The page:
This became an issue in 2020 amid the COVID-19 pandemic, as many universities offered full or partial tuition reimbursement well after tuition bills were initially paid.
One of the provisions of the SECURE Act, passed at the end of 2019, allows 529 participants to use up to $10,000 from an account to pay off student loans without penalty. Because it’s possible to change beneficiaries fairly easily, if there’s money leftover in the 529 after your children or grandchildren graduate, you could potentially put some of that money toward paying down student loans.
Another consideration, in light of the COVID-19 pandemic, is that federal student loans have been granted a deferral extension (and aren’t accruing interest) through January 31, 2021. If you happen to have a 529 and a student loan deferral, you might consider looking into whether it’s worth tackling some of that debt now because more of the payment would go toward principal instead of interest.
While you’re saving, don’t overlook higher education tax credits. The 2018 tax law preserved the American Opportunity Tax Credit (AOTC) and the Lifetime Learning Credit (LLC). The AOTC is a credit for qualified education expenses paid for an eligible student for the first four years of higher education, up to $2,500 per eligible student.
LLC is for qualified tuition and related expenses paid for eligible higher-education students enrolled in an eligible educational institution, with no limit on the number of years you can claim the credit. It’s worth up to $2,000 per tax return. Because the LLC isn’t limited to the first four years of college, it’s of particular value to students pursuing graduate degrees.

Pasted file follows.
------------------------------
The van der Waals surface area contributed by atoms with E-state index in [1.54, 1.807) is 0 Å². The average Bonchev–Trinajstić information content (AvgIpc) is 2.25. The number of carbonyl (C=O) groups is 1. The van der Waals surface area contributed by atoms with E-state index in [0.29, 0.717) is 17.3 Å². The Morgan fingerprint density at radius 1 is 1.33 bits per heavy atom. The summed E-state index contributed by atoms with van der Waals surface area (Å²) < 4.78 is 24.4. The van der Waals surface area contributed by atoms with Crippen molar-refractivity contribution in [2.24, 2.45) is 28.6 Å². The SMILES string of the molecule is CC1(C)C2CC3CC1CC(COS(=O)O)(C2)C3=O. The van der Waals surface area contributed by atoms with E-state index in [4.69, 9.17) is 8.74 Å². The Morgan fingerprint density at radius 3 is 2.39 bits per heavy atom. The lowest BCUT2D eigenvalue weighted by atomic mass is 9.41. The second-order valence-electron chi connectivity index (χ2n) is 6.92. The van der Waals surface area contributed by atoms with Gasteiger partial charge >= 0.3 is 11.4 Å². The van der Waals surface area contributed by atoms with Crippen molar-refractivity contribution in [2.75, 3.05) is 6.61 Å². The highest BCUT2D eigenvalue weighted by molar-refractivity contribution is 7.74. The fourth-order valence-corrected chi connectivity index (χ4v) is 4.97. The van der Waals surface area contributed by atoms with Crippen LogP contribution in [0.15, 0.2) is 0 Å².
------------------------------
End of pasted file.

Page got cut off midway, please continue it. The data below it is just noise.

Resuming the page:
For eligible students, these tax credits are taken by whomever claims the student as a dependent (typically the student, a parent, or guardian). Both credits are phased out above certain income levels. Visit the IRS website to compare the specifics of the LLC and the AOTC.
When considering education tax credits (or any tax credit, really), it’s important to know the difference between a refundable and a nonrefundable credit. According to the IRS:
The LLC is nonrefundable. So although the maximum benefit is $2,000, if that figure exceeds your tax bill for the year, you may not claim the entire amount.
The AOTC is partially refundable. If the AOTC pays your tax down to zero, you can have 40% of the remaining amount of the credit refunded to you, up to $1,000.
Saving for Junior’s schooling can be tough for parents, and with college savings, everything counts. But there are education expense tax deduction and credit opportunities that can ease some of the pain.
Education savings might be one of many goals you have between now and retirement. Need help managing it all? A complimentary goal planning session with a TD Ameritrade Financial Consultant can help you stay on target.
Miranda Marquit is not a representative of TD Ameritrade, Inc. The material, views, and opinions expressed in this article are solely those of the author and may not be reflective of those held by TD Ameritrade, Inc.